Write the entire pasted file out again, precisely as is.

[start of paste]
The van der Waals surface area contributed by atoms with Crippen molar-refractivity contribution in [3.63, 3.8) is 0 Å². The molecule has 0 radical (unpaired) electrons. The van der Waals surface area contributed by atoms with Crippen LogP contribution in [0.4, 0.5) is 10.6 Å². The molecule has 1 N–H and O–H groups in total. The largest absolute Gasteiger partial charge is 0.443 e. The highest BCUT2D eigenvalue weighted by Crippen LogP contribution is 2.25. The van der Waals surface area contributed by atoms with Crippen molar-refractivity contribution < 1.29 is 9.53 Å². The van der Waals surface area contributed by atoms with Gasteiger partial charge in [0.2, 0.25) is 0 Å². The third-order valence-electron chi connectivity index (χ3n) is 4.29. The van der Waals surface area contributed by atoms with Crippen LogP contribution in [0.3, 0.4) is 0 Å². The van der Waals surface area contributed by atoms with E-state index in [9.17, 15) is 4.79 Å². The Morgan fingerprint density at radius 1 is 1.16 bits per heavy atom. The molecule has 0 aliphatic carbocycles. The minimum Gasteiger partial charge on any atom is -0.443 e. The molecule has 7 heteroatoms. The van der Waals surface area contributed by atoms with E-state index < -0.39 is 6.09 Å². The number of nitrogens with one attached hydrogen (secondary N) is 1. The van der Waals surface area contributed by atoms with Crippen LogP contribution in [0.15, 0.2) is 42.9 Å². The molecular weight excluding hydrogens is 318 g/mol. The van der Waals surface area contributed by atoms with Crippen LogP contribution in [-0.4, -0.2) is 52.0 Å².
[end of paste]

The van der Waals surface area contributed by atoms with Crippen molar-refractivity contribution in [3.63, 3.8) is 0 Å². The molecule has 0 radical (unpaired) electrons. The van der Waals surface area contributed by atoms with Crippen LogP contribution in [0.4, 0.5) is 10.6 Å². The molecule has 1 N–H and O–H groups in total. The largest absolute Gasteiger partial charge is 0.443 e. The highest BCUT2D eigenvalue weighted by Crippen LogP contribution is 2.25. The van der Waals surface area contributed by atoms with Crippen molar-refractivity contribution < 1.29 is 9.53 Å². The van der Waals surface area contributed by atoms with Gasteiger partial charge in [0.2, 0.25) is 0 Å². The third-order valence-electron chi connectivity index (χ3n) is 4.29. The van der Waals surface area contributed by atoms with Crippen LogP contribution in [0.3, 0.4) is 0 Å². The van der Waals surface area contributed by atoms with E-state index in [9.17, 15) is 4.79 Å². The Morgan fingerprint density at radius 1 is 1.16 bits per heavy atom. The molecule has 0 aliphatic carbocycles. The minimum Gasteiger partial charge on any atom is -0.443 e. The molecule has 7 heteroatoms. The van der Waals surface area contributed by atoms with E-state index < -0.39 is 6.09 Å². The number of nitrogens with one attached hydrogen (secondary N) is 1. The van der Waals surface area contributed by atoms with Crippen LogP contribution in [0.15, 0.2) is 42.9 Å². The molecular weight excluding hydrogens is 318 g/mol. The van der Waals surface area contributed by atoms with Crippen LogP contribution in [-0.4, -0.2) is 52.0 Å².